Duration: I’ve been a freelance illustrator for two years, but I’ve worked in design for twelve years.
Location: Dallas, Texas.
Education: BFA in graphic design, University of Texas of the Permian Basin, Odessa, Texas.
Career path: I have always had a passion for art, and I was fortunate to have teachers who encouraged me to keep drawing—even when I would get in trouble for sketching too much. And, at a time when I had no clue of what I wanted to do in college, a high school teacher suggested making art my college major. I’m thankful to her and all my other teachers because I studied art and never looked back.
After graduating, I struggled to find work in my hometown of Odessa, but I finally landed my big break with an internship at watch retail company Fossil Group. At the age of 28, I was the oldest intern by a mile, but I was happy to have the chance to work there after being passed up several times. After Fossil, I landed a job at the licensed sports collectible company Panini America in Irving, Texas. There, I started as a designer and am now an art director. During the day, I design trading cards for Major League Baseball, the National Football League and the National Basketball Association, and at night and on the weekends, I illustrate.
Originally, I’d never considered myself an illustrator, but Stewart Scott-Curan, who was working at Intercom at the time, and now is the senior director of brand at Loom, saw my work and asked me to do a few blog illustrations. That ignited a passion in me that had been missing from design.
Artistic influences: I’m originally from West Texas where things are pretty simple, which explains why I fell in love with Swiss Design and the Bauhaus movement. Their core principles are present in much of my work. The simplistic approach to complex subjects has always inspired me. I love initially creating something simple, but then making it interesting by adding colors and textures. I also look to the past for inspiration, so I hit up vintage shops and flea markets to look through old ephemera. Designers from the past did so much with so little—it’s very inspirational.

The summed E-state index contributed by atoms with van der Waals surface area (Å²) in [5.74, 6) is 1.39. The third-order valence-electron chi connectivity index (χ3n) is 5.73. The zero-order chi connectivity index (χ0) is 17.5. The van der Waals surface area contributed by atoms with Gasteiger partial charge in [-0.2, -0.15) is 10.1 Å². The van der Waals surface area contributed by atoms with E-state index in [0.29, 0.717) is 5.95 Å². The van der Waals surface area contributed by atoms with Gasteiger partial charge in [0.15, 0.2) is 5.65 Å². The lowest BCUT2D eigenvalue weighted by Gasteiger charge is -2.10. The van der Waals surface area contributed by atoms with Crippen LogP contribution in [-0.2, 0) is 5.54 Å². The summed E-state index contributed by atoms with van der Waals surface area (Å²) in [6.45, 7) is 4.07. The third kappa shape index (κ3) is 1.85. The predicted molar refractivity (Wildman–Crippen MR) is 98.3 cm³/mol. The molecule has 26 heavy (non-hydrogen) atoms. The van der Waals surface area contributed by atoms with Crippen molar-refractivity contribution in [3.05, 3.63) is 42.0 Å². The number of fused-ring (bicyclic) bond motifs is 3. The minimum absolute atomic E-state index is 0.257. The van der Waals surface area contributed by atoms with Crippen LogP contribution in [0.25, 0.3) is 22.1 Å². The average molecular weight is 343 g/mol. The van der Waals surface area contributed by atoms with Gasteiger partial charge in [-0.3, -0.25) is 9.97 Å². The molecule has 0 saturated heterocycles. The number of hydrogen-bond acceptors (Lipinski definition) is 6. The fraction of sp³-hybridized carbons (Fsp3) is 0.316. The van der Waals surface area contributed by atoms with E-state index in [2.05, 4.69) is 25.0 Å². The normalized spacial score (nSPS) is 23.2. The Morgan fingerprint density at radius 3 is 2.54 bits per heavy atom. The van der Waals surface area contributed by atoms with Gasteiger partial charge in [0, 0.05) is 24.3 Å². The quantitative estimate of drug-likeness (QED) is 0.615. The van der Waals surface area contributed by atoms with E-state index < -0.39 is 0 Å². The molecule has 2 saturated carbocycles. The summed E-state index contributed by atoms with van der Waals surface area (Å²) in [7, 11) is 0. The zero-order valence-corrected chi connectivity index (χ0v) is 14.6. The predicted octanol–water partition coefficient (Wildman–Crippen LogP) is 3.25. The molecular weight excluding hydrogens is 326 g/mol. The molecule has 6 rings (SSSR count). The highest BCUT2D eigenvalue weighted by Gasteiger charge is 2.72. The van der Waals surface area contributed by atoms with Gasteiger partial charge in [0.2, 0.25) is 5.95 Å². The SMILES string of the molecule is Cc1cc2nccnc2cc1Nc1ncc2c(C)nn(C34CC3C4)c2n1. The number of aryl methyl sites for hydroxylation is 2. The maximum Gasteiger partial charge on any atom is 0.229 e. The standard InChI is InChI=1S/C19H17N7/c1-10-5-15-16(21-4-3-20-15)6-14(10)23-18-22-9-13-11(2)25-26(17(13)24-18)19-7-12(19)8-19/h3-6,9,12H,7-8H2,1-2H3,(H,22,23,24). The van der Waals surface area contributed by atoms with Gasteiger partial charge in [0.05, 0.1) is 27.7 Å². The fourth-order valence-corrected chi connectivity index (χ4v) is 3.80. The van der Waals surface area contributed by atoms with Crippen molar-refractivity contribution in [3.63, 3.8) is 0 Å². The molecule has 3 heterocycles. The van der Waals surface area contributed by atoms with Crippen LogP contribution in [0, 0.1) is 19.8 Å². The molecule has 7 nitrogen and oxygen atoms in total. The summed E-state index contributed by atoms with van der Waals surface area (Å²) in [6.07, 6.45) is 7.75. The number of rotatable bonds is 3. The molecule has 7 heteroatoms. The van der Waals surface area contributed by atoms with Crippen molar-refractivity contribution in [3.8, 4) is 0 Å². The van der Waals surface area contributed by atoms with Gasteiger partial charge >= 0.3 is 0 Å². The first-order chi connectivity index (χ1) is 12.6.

Favorite projects: Working with Herb Lester Associates, as I’d been a fan of the city guide publisher for years, to create guides for Hamburg, Germany, and Liverpool, United Kingdom. Landing the job left me both nervous and excited, but I was proud to join the diverse group of designers and illustrators. It was my first major gig as an illustrator, and it gave me so much confidence going forward. I truly feel they opened so many doors for me.
Approach: I try to incorporate as much texture and hand-drawn elements as I can in my work. I love how much depth these elements can add to a piece that would otherwise appear flat. My workspace is my garage, where I keep a variety of paints and paper scraps that I use to create texture. I also screen print all the posters I sell.
Aspirations: I would love for illustration to become a bigger part of my freelance work. Deep down, I think everyone in this business has Impostor Syndrome. However, with each new client and piece, I feel that mine fades away more and more. I never would have dreamed that I’d be working with the clients I’ve had thus far, and I’m determined to reach even further in years to come.
Anything else? As a design community, we should do a better job of encouraging each other. Tell that designer you follow you admire their work—it may be the boost they need. Also, don’t be afraid to ask your design friends to join you on personal projects if you feel that it could get more eyeballs on their work. I recently started a fun side project called the Texas Forever Project with Carra Sykes, where some of my fellow Texas-based designers and I redesign posters for movies about or based in Texas. The results have been incredible. Many more artists have joined in the project, with work still to come.